Nick Bollinger gazes over the wide-canvas impressions of Christchurch band The Renderers.
It was the Christchurch quakes that persuaded this band that it was time to leave their native Canterbury and head for America. But this is a group that, in one sense, has always had its imagination, if not its feet, planted in some mythic American soil.
Though more than a dozen different players have now passed through the group’s many line-ups, the central figures remain the singing and guitar-playing couple of Brian and Maryrose Crook, who have helmed the group for twenty-five years. And through all the various personnel changes, the different sonic approaches and an extraordinary number of different labels – their nine albums being spread over seven different indies – there has been something incredibly consistent about the Renderers.
When their first album Trail Of Tears appeared on Flying Nun in 1991 it stood out from almost all other local alternative rock at the time, for its strong flavour of country music – something that was just starting to infiltrate the American indie scene but was still largely unfamiliar here. The songs were like signposts to the country of country: Texas, Arizona, Dakota, not to mention the Trail Of Tears itself. But with successive releases, it became clearer that the Renderers were not some wannabe Americana act. Like Nick Cave before them, America – and particularly the mythic West – just provided an irresistible metaphor, or at least a state of mind in which to couch their gothic visions. And it’s perhaps ironic that now they have actually recorded in America, the universal nature of their songs is more apparent than ever.
‘Seaworthy’ is an epic ballad in the tradition of ‘Buffalo Skinners’ or ‘Days Of 49’, that might equally apply to present day victims of history, whether from Syria or Christchurch. And if there’s still a mournful country melody at the heart of the song, the impressionistic weave of viola, electric guitars, electronica and percussion makes me think more of a 21st century Velvet Underground. It’s a more muted yet more sophisticated sound than I’ve heard from the Renderers before, and it’s a sound they dive into even deeper in the tracks that follow.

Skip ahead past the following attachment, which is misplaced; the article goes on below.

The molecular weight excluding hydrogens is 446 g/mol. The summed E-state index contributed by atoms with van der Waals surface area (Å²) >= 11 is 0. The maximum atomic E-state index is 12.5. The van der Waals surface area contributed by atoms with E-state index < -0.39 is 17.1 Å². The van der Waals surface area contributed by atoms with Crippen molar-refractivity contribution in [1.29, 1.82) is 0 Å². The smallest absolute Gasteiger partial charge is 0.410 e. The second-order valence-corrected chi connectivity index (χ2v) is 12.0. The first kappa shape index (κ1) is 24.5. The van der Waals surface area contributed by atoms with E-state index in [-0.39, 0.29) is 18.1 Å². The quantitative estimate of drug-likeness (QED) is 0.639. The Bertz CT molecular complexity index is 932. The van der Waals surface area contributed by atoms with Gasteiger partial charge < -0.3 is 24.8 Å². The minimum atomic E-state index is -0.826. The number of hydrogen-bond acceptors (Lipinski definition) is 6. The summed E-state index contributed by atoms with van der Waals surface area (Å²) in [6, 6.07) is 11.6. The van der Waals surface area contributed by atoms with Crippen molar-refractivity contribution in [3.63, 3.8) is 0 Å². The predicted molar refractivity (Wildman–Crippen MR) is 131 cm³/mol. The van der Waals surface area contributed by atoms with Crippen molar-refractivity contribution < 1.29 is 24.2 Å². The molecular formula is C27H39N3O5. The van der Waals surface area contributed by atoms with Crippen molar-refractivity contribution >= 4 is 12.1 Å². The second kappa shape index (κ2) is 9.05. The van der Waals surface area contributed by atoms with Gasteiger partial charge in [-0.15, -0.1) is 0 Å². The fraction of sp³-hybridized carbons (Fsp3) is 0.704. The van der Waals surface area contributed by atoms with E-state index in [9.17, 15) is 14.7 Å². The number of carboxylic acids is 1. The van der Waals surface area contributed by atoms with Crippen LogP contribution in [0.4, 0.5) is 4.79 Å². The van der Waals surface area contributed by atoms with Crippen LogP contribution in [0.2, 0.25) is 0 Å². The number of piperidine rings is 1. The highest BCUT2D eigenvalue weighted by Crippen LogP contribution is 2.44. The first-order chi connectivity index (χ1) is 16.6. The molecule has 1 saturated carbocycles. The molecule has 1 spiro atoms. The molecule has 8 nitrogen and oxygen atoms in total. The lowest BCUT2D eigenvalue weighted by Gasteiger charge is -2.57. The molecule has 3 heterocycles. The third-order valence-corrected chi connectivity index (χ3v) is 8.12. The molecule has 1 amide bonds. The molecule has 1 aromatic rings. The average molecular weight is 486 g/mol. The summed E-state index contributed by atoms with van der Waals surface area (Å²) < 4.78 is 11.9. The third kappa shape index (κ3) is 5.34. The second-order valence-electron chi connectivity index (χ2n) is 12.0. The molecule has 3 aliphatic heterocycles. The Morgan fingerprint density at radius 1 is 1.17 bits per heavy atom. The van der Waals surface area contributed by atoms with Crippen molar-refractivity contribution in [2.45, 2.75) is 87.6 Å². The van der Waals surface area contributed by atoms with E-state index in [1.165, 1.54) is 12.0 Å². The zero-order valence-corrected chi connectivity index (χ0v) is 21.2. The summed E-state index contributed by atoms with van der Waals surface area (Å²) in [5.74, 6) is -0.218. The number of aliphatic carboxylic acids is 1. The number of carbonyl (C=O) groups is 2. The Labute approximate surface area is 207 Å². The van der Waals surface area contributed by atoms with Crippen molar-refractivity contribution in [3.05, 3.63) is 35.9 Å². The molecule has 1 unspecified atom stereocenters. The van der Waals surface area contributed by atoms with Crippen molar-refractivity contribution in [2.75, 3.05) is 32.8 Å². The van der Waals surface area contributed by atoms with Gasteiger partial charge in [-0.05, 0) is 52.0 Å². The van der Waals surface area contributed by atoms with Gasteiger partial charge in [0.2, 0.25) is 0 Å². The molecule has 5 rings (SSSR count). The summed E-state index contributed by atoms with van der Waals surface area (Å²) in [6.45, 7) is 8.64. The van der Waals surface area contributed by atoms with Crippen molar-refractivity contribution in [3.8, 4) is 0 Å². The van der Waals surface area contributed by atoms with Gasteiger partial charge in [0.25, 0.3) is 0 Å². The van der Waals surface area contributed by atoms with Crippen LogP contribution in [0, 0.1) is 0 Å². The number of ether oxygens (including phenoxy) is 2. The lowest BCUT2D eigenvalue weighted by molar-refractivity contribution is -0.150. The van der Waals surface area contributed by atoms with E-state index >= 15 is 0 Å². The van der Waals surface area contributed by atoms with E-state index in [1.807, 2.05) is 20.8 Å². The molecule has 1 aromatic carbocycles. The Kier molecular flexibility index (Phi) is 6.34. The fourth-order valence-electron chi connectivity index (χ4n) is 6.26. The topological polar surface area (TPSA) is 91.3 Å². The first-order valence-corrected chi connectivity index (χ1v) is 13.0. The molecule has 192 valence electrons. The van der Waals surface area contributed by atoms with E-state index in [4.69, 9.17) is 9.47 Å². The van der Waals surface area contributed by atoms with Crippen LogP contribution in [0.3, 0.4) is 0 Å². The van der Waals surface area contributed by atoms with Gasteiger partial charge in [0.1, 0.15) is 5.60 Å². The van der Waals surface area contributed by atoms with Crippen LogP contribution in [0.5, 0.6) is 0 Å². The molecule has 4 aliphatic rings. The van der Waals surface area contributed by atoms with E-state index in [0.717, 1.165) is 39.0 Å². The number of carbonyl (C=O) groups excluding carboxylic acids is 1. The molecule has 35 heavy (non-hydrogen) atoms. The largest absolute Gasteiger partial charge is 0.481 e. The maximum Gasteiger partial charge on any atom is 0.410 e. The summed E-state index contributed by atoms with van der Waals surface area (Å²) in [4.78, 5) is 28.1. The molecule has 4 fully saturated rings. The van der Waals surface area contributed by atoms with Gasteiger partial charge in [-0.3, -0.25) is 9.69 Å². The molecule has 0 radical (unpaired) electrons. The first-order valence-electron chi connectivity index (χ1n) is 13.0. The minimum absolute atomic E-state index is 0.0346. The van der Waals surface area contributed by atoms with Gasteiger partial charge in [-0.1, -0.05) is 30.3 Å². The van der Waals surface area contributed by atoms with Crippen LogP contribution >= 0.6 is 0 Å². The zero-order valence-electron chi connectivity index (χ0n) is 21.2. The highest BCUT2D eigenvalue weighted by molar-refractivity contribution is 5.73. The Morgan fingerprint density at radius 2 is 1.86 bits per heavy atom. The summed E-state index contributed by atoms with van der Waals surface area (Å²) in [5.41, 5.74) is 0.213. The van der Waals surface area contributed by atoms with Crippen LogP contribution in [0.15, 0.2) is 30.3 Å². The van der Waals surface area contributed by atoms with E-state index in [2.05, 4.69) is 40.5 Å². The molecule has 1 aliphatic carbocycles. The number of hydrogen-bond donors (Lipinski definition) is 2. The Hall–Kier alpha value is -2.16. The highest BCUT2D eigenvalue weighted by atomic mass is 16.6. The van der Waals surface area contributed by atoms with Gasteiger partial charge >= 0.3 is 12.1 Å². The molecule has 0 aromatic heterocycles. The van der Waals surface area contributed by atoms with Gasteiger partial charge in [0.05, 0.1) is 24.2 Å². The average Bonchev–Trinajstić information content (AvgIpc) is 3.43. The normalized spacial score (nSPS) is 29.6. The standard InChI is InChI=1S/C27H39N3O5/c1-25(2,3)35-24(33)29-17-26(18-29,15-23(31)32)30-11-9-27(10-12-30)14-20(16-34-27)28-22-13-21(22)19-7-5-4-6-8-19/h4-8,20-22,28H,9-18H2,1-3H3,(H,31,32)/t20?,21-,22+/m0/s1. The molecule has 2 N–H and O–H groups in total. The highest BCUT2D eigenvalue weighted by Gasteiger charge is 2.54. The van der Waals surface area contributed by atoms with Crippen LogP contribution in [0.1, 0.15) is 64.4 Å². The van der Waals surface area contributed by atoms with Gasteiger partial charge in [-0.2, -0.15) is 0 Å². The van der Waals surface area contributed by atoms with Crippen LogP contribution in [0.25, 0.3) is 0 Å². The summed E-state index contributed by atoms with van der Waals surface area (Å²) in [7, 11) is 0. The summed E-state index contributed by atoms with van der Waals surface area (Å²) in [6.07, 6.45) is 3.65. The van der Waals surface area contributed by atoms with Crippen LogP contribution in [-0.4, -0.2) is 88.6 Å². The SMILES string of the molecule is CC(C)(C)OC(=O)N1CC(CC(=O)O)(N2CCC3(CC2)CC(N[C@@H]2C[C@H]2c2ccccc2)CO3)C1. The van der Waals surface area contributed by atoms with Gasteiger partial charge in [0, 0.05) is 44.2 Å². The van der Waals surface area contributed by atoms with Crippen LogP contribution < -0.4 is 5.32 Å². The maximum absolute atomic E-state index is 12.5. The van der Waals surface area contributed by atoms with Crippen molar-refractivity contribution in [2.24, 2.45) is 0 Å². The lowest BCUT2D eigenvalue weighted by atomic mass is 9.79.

That old American mythos lives on in ‘Mr Pulse’, in images of crossroads and shacks, but again the action seems to be taking place more in some Mississippi of the mind. And the music, too, has become increasingly abstracted, with just Maryrose holding on to the ancient, folkish tune while the instruments play as though they have been released from their country moorings and are drifting in mad patterns around the melody.
Near-ambient passages fall in between some of the songs and certainly make the album feel like more than just a collection of songs. They are like the molecular clouds out of which the songs take shape, and they lend the whole thing an almost-cinematic structure.
You could even hear this album as the reverse image of its immediate predecessor, 2011’s A Rocket Into Nothing, where they took this splashy, painterly use of sound to wild, roaring extremes. Here it’s almost the opposite, as though the Crooks might be playing along to the echoes of that earlier album.
In The Sodium Light was made partly in Joshua Tree, California - itself a place of legend - with the Crooks joined by several American musicians including multi-instrumentalist Shahzad Ismaily, who mixed some of the tracks in his Brooklyn studio. Yet perhaps more than any record they have made, this is music that creates its own place.
Songs played: Seaworthy, Mr Pulse, Strange Love, Not Really Falling, You Raise Me.
In The Sodium Light is available on Ba Da Bing Records.